What classifies a championship team?
The next question to analyze is what characteristics/features classify a championship team. Looking at the last 20 years of playoff data, we see that the following classification tree describes the championship criteria for a given NBA playoff team.
(The learning error rate was 1.172% indicating an excellent fit to the data). One sees that at the very top is a team opponent’s field goal percentage (OFG.). If the average per game OFG% is greater than 44.95%, that team is predicted to not win a championship. Further, there are apparently three predicted paths to a championship:
OFG% < 44.95 –> ORtg (Opponent Team Points Scored per 100 possessions) < 108.55 –> FT% < 73.5% –> Opponent Offensive Rebounds per game (OORB) < 30.2405 –> Personal Fouls per game (PF) < 24.1467
This shows once again that the three point shot is not at all relevant in winning a championship amongst playoff teams, in that, shooting a lot of threes, or playing as a “modern” team, does not uniquely determine a team’s success. What is tremendously important is defense, and offensive efficiency, and there are multiple ways to achieve this. One does not need to be a prolific three-point shooting team to achieve these metrics.
The increasing trend of teams shooting more threes and playing at a higher pace still does not uniquely determine whether a team will make the playoffs or win a championship, which is why I have called it a “delusion”. Indeed, the common statement that “nowadays, teams that make the playoffs also have the highest number of three-point shot attempts” is a very shallow statement, and is not actually why teams make the playoffs as this analysis very clearly shows. Further, attempting more three-point shots is not at all uniquely indicative of a team’s success in winning a championship.
The first thing to note is that just by looking at Basketball-Reference.com there are 62 factors that uniquely classify a team: MP FG FGA FG% 3P 3PA 3P% 2P 2PA 2P% FT FTA FT% ORB DRB TRB AST STL BLK TOV PF PTS OMP OFG OFGA OFG% O3P O3PA O3P% O2P O2PA O2P% OFT OFTA OFT% OORB ODRB OTRB OAST OSTL OBLK OTOV OPF OPTS PW PL MOV SOS SRS ORtg DRtg Pace FTr 3PAr eFG% TOV% ORB% FT/FGA eFG% TOV% DRB% FT/FGA, where OFGA indicates a given team’s opponent’s FGA per game average for a specific season.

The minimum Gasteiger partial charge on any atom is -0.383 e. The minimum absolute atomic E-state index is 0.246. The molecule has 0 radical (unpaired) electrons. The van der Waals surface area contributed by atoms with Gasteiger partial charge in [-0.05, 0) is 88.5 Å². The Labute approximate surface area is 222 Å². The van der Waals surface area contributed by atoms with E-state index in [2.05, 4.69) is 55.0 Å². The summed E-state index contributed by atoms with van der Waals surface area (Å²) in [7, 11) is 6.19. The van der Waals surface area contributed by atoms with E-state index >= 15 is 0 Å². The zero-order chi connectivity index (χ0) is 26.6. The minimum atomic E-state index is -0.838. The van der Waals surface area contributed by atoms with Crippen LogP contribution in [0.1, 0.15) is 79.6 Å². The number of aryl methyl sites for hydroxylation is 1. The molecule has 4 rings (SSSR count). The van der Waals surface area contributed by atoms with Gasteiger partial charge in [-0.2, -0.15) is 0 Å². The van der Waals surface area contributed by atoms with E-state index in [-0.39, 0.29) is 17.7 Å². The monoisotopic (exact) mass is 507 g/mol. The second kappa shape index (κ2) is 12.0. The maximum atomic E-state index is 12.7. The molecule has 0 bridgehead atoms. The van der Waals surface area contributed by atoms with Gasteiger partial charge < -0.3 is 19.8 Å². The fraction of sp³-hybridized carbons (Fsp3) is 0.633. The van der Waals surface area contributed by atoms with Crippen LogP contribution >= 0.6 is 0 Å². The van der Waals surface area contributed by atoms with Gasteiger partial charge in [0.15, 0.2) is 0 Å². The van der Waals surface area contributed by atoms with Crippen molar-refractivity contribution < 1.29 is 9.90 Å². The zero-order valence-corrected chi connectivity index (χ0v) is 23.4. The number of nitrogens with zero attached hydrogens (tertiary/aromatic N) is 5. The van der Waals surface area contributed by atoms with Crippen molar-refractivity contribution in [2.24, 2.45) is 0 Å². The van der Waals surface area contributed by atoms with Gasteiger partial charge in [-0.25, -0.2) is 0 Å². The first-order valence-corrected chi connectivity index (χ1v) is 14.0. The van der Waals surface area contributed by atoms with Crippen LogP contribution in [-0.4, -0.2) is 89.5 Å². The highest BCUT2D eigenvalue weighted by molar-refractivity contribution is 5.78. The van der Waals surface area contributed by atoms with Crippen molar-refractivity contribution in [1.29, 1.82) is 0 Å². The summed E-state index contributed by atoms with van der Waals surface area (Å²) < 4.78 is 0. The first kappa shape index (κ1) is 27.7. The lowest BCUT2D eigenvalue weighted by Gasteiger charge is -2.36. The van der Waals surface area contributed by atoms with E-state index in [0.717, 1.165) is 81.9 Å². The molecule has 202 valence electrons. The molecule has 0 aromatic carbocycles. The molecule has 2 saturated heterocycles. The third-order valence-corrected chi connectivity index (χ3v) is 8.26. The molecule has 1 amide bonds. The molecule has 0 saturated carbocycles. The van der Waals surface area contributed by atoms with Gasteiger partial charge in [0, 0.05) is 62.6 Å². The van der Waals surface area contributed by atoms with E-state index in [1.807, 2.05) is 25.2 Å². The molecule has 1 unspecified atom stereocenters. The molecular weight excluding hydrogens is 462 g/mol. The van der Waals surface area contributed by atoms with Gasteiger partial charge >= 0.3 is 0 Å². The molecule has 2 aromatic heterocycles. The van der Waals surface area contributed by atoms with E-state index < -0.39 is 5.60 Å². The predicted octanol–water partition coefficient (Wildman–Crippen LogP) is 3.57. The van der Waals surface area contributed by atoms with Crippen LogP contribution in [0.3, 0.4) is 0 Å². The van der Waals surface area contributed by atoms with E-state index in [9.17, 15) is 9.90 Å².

The reason it is not meaningful to look at a specific statistic or a pair of statistics such as “three-point attempt rate” is that,
possible comparisons can be made.
Because of this, what is required is a detailed statistic learning approach. I looked at the full season statistics for the last twenty NBA champions from the 1995-1996 Chicago Bulls to the 2014-2015 Golden State Warriors.
I employed principle compoent analysis (PCA) to reduce the number of dimensions to see which variables contribute most to the variance of the data set. I found that the first 7 of 20 principle compoents explained 88.52% of the variance. Therefore, we can effectively reduce the dimension of the data set from 63 to 7. This can be seen in the scree plot below:
A visualization of the 63-variable data set is as follows:
The power of principle components analysis reduced this high-dimensional dataset to a more manageable (but, perhaps still complicated) 7-dimensional data set, visualized as follows:
Next, I computed the Euclidean distance metric to perform hierarchical clustering on these seven principle components. I obtained the following result:
We notice immediately that:
The 2015 Golden State Warriors were very similar to the 2014 San Antonio Spurs.
Not surprisingly, Phil Jackson’s 2000 and 2002 Lakers teams were very similar to each other but not to any other championship team, and similarly for his 2009 and 2010 Lakers teams.
Interestingly, the two teams that stand out which are truly dissimilar to any other championship team are the 2008 Boston Celtics and the 1998 Chicago Bulls.
This analysis also eliminates the notion that a team has to play a specific style, for example “modern-day play” to win a championship. In principle, there are many possible ways and styles that lead to a championship and an analysis such as this deeply probing the data shows this to be the case.
The purpose of this post is to determine whether basketball teams who choose to employ an offensive strategy that involves predominantly shooting three point shots is stable and optimal. We employ a game-theoretical approach using techniques from dynamical systems theory to show that taking more three point shots to a point where an offensive strategy is dependent on predominantly shooting threes is not necessarily optimal, and depends on a combination of payoff constraints, where one can establish conditions via the global stability of equilibrium points in addition to Nash equilibria where a predominant two-point offensive strategy would be optimal as well. We perform a detailed fixed-points analysis to establish the local stability of a given offensive strategy. We finally prove the existence of Nash equilibria via global stability techniques via the monotonicity principle. We believe that this work demonstrates that the concept that teams should attempt more three-point shots because a three-point shot is worth more than a two-point shot is therefore, a highly ambiguous statement.